Professor April G. Shelford went to Jamaica to teach at the University of West Indies from 1999 to 2001, but returns to explore the country’s rich botanical history. An important part of that history is the more than two-hundred-year-old botanical journals and drawings of Dr. Anthony Robinson (d. 1768), which were recently repatriated to the Institute of Jamaica from the Natural History Museum in London.
During the eighteenth century, interest in botany ran high. The French and the English saw tremendous commercial possibilities in naturalizing East Asian spices and fruits in their Caribbean colonies. The most famous effort was Captain Bligh's expeditions to bring the breadfruit from the South Pacific to Jamaica as food for the island's enslaved population. The first expedition ended famously in the Bounty mutiny in 1789, but the second succeeded in 1793. Jamaicans today continue to enjoy roasted breadfruit with jerk meat.
Shelford knew, though, that many colonists in Jamaica had a lively interest in botany even before Bligh's state-sponsored expeditions – and she went looking for them as part of her new project on the Enlightenment in the Caribbean. She has visited archives in England, Scotland, and Jamaica to piece together a puzzle of who-knew-whom across the island and across continents. “I’m interested in networks, intellectual networks,” says Shelford, whose first book was on the seventeenth-century Republic of Letters. Connections between people on the island and their relationships with metropolitan institutions such as scientific societies allowed knowledge to spread more rapidly.
Shelford first came upon Robinson's writing as a physician, botanist, and ornithologist at the National Library of Jamaica a decade ago. The papers there, which include many drawings of birds, appeared incomplete to her. A notebook documenting Robinson's travels throughout the island referred to other notebooks and drawings, for example, that weren't there on the shelves. And Shelford was intrigued by references to Robinson's papers in the accounts of nineteenth- and early twentieth-century naturalists. “I found notes of people in the nineteenth century saying, ‘Well, when I was in Jamaica, I saw these documents.’ And I thought, ‘Oh my God!’”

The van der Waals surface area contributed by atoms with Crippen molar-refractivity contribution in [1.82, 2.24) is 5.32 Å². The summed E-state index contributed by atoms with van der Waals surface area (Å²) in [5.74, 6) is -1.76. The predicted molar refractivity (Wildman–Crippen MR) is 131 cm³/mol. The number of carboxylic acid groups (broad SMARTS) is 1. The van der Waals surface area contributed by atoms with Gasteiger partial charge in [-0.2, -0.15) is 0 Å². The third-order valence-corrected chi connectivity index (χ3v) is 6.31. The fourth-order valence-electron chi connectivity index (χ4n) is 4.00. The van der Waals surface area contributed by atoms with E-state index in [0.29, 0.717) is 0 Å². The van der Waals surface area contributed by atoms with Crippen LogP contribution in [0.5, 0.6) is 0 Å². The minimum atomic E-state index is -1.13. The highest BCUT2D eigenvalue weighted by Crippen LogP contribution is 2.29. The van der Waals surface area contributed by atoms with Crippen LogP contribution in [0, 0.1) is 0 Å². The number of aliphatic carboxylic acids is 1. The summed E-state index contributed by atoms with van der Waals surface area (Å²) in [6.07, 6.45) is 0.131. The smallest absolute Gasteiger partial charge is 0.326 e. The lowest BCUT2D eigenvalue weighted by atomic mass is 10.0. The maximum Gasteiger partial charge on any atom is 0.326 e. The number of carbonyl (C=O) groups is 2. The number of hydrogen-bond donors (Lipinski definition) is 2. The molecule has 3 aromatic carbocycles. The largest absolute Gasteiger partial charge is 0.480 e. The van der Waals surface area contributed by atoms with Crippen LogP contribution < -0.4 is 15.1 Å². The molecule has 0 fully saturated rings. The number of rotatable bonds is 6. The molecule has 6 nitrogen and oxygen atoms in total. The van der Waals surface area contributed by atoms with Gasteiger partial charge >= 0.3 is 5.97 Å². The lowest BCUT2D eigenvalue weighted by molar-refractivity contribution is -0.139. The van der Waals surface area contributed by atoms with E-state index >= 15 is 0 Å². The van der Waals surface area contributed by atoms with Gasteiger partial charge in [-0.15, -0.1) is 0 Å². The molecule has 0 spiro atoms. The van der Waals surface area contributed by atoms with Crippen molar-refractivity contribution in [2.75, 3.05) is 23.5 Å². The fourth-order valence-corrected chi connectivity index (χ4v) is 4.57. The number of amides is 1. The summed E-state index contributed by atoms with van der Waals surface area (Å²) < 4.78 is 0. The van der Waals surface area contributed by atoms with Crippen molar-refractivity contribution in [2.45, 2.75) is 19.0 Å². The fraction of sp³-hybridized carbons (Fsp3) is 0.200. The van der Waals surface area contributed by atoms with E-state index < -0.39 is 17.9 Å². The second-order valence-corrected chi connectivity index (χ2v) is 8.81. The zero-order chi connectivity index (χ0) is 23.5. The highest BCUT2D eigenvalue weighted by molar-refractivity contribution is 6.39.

Shelford was eager to find more of Robinson's papers as he kept copious notes. Robinson received a subsidy from the Royal Society of England to collect "curiosities," which would have included plant and animal specimens. He clearly knew many colonists interested in botany in Jamaica, including slaveholders such as Thomas Thistlewood (the subject of recent biographies by Douglas Hall and Trevor Burnard) and the many physicians and surgeons who investigated local plants for medicinal uses.
From other research, Shelford knew that some Jamaican colonists exchanged seeds with their counterparts in North America. In Edinburgh, she found evidence of exchanges between Jamaicans and the royal botanical garden in Scotland. “I could now see who the various players were,” she says. Botany was emerging as an independent discipline, and it became typical of the "improving mentality of the Enlightenment, where learning was supposed to be open to everybody. You had so many people who were involved,” she says. Shelford hoped that more Robinson materials, if found, would lead to more details about Jamaican colonists interested in botany and to the recovery of information often not included in eighteenth-century published botanies, for example, medicinal uses of local plants that physicians learned about from slaves.
Shelford came upon a footnote where the author speculated that some Robinson materials had been lent to the British Museum of Natural History (as it was then called) before World War I. She searched the museum’s online catalog, but her search yielded no results. As many museums haven’t cataloged their entire collections, she still had hope. Fingers crossed, she wrote to the museum, asking if the materials were there. To her amazement, they wrote back in January 2006 to say yes. “I was astonished, completely astonished. At that point, I was ready to jump on the next plane.”
Shelford now knew where the missing Robinson papers were, but she had to wait while they were repatriated to Jamaica. Little did she know, in fact, that others had been searching for them. An independent researcher in Jamaica had earlier traced them to London, and the Institute of Jamaica had been on the hunt as well. Then there was a "kind of convergence," Shelford says, with cultural institutions on both sides of the Atlantic working together to bring Robinson home.
During spring break in March 2009, Shelford traveled to Jamaica to see the Robinson documents. She found a warm welcome at the Institute. “It was a dream come true to finally see these documents after waiting for so long,” she says. The collection contains extensive transcriptions of Robinson's original materials made by Robert Long, Robinson's heir and member of a prominent Jamaican planter family. They preserve an enormous amount of the information about Jamaican plants and animals, some now extinct, and about the people Robinson met. They also include many of his drawings of plants.
Shelford hopes to return to Jamaica next spring to continue her work with the Robinson papers. While these documents are central to her research, they are more important as a precious part of the Jamaican cultural heritage. An exhibition "Encounters of Natural History" is now in the planning stages at the Institute of Jamaica. In it, Robinson will be in good company with other naturalists who explored Jamaica, including Hans Sloane, author of an important natural history of the island based on his 1687 visit and secretary of the Royal Society for decades.